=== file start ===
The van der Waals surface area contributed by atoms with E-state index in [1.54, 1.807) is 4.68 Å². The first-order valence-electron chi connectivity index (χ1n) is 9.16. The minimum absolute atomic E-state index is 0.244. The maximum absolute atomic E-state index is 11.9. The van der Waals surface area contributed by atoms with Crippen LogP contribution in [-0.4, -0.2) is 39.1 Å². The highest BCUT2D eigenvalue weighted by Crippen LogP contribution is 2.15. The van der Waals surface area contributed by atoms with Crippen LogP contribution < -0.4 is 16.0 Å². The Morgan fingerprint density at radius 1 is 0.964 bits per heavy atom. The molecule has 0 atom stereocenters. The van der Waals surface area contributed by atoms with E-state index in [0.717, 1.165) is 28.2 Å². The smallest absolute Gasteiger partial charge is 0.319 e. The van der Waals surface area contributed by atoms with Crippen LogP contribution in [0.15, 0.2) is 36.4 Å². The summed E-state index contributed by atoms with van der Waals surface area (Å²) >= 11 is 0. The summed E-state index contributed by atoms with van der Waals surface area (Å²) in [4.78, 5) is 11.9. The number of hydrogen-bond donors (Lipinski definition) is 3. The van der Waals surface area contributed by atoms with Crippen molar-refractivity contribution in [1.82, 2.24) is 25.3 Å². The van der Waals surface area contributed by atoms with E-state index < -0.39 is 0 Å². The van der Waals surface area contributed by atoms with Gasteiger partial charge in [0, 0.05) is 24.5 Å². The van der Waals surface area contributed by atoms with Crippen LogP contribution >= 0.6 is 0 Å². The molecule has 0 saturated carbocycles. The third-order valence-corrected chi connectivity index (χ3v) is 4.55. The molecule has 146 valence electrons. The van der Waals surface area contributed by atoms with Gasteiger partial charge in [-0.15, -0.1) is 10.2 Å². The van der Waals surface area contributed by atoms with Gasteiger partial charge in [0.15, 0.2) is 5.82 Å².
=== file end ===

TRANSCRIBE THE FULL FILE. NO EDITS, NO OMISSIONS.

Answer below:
The van der Waals surface area contributed by atoms with E-state index in [1.54, 1.807) is 4.68 Å². The first-order valence-electron chi connectivity index (χ1n) is 9.16. The minimum absolute atomic E-state index is 0.244. The maximum absolute atomic E-state index is 11.9. The van der Waals surface area contributed by atoms with Crippen LogP contribution in [-0.4, -0.2) is 39.1 Å². The highest BCUT2D eigenvalue weighted by Crippen LogP contribution is 2.15. The van der Waals surface area contributed by atoms with Crippen LogP contribution < -0.4 is 16.0 Å². The Morgan fingerprint density at radius 1 is 0.964 bits per heavy atom. The molecule has 0 atom stereocenters. The van der Waals surface area contributed by atoms with E-state index in [0.717, 1.165) is 28.2 Å². The smallest absolute Gasteiger partial charge is 0.319 e. The van der Waals surface area contributed by atoms with Crippen LogP contribution in [0.15, 0.2) is 36.4 Å². The summed E-state index contributed by atoms with van der Waals surface area (Å²) >= 11 is 0. The summed E-state index contributed by atoms with van der Waals surface area (Å²) in [4.78, 5) is 11.9. The number of hydrogen-bond donors (Lipinski definition) is 3. The van der Waals surface area contributed by atoms with Crippen molar-refractivity contribution in [1.82, 2.24) is 25.3 Å². The van der Waals surface area contributed by atoms with E-state index < -0.39 is 0 Å². The van der Waals surface area contributed by atoms with Gasteiger partial charge in [0, 0.05) is 24.5 Å². The van der Waals surface area contributed by atoms with Crippen LogP contribution >= 0.6 is 0 Å². The molecule has 0 saturated carbocycles. The third-order valence-corrected chi connectivity index (χ3v) is 4.55. The molecule has 146 valence electrons. The van der Waals surface area contributed by atoms with Gasteiger partial charge in [-0.15, -0.1) is 10.2 Å². The van der Waals surface area contributed by atoms with Gasteiger partial charge in [0.15, 0.2) is 5.82 Å².